Tag Archives: Holy Spirit

Edification and the Holy Spirit

A reader responds to the blog on edification with concerns about gifts of the Holy Spirit (see also comments on that blog)  He writes, “… what about the unmentionable, controversial inclusion of…the Holy Spirit’s role in edification by the coveting of and inclusion of charismata in the assembly as stated by Paul in 1 Cor. 14:1-4?
“If the charismata have passed, as concluded by many, how is the church going to be edified, exhorted and consoled as Paul states in these verses and especially verse 3-4?  ‘But he that prophesieth speaketh unto men edification, and exhortation, and consolution. He that speaketh in a tongue edifieth himself; but he that prophesieth edifieth the church.’”

Well it is not exactly “unmentionable,” since I did mention it.  Is it controversial?  Yes, because the problem has always been about authenticity.  Persons in the assembly believe they have a prophecy for the church.  How can their words be proven and accepted as genuine?  Is it even important to do so?  Can we not simply accept that God is speaking through a person and let it go at that?  The danger of doing so is seen in the many warnings about false prophets and the tremendous damage they can cause (Matthew 7:15; Mark 13:22; 2 Peter 2:1).  John cautions us: “Beloved, do not believe every spirit, but test the spirits to see whether they are from God, because many false prophets have gone out into the world” (1 John 4:1).

In the context of I Corinthians 14, the Sprit reveals through Paul how prophecy can be tested and proven genuine, “But if all prophesy, and an unbeliever or an ungifted man enters, he is convicted by all, he is called to account by all; the secrets of his heart are disclosed; and so he will fall on his face and worship God, declaring that God is certainly among you” (I Corinthians 14:24,25).  When Jesus spoke to the woman at the well and revealed facts about her life he could not have known naturally, she said, “Sir, I perceive that You are a prophet” (John 4:19).  Jesus was very specific, “Jesus said to her, “You have correctly said, ‘I have no husband’; for you have had five husbands, and the one whom you now have is not your husband; this you have said truly” (John 4:17,18).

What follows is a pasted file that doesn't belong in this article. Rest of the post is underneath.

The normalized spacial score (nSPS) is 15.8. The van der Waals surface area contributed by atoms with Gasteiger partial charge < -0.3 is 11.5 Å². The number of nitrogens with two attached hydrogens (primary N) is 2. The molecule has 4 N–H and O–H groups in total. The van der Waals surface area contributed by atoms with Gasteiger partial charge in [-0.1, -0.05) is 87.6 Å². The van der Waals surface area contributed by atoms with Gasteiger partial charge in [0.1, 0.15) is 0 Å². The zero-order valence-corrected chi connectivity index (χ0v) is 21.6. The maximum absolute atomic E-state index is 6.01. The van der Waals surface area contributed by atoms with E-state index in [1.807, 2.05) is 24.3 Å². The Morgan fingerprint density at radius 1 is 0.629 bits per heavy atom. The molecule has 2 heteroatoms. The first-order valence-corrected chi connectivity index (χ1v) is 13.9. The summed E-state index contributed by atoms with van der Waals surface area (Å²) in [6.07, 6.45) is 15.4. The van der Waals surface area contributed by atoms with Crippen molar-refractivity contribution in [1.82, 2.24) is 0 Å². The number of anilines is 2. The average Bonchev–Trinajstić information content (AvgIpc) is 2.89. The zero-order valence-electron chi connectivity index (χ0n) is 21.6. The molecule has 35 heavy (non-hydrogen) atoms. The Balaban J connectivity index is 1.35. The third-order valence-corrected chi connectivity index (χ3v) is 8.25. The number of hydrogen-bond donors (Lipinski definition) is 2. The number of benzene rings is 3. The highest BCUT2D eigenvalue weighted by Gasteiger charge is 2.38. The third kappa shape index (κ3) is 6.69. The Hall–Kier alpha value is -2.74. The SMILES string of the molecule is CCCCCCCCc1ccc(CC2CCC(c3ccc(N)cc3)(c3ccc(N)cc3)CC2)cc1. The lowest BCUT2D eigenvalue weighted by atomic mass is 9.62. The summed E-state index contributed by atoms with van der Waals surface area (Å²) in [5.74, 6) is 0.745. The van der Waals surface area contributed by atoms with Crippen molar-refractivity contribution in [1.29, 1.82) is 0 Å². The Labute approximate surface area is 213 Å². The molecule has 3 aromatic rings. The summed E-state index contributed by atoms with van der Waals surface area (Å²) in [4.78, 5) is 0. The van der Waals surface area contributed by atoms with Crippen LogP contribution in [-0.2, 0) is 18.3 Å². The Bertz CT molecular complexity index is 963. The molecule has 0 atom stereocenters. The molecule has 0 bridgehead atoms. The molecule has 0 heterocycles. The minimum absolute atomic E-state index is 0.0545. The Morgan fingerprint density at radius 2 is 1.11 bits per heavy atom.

I, for one, would welcome genuine prophecy in the church.  In fact, I would welcome all authentic spiritual gifts.  How could I do otherwise?  None of us, however, should put the church in jeopardy by acceptance without testing.

In the meantime, let us strive to edify the church in word and deed.


Filed under church, Holy Spirit, Prophecy, Scripture, Supernatural



A Quick Look at the Book of Revelation

A Mission Practicum lesson for students in Sunset International Bible Institute’s Adventures in Missions program

Dear Adventures in Missions student,

As you work among the people at your posting, you will occasionally encounter folks who base much of their doctrine on the book of Revelation. A good example is the popular series, Left Behind by Jerry B. Jenkins and Tim LaHaye. They say their work offers a realistic picture of a future “rapture” based on a “true” interpretation of the book of Revelation…They believe that Revelation, must be taken literally. Those who don’t believe this are destined to be “left behind” when the “rapture” occurs. This is one of the several forms of “dispensationalism,” found among evangelical denominations.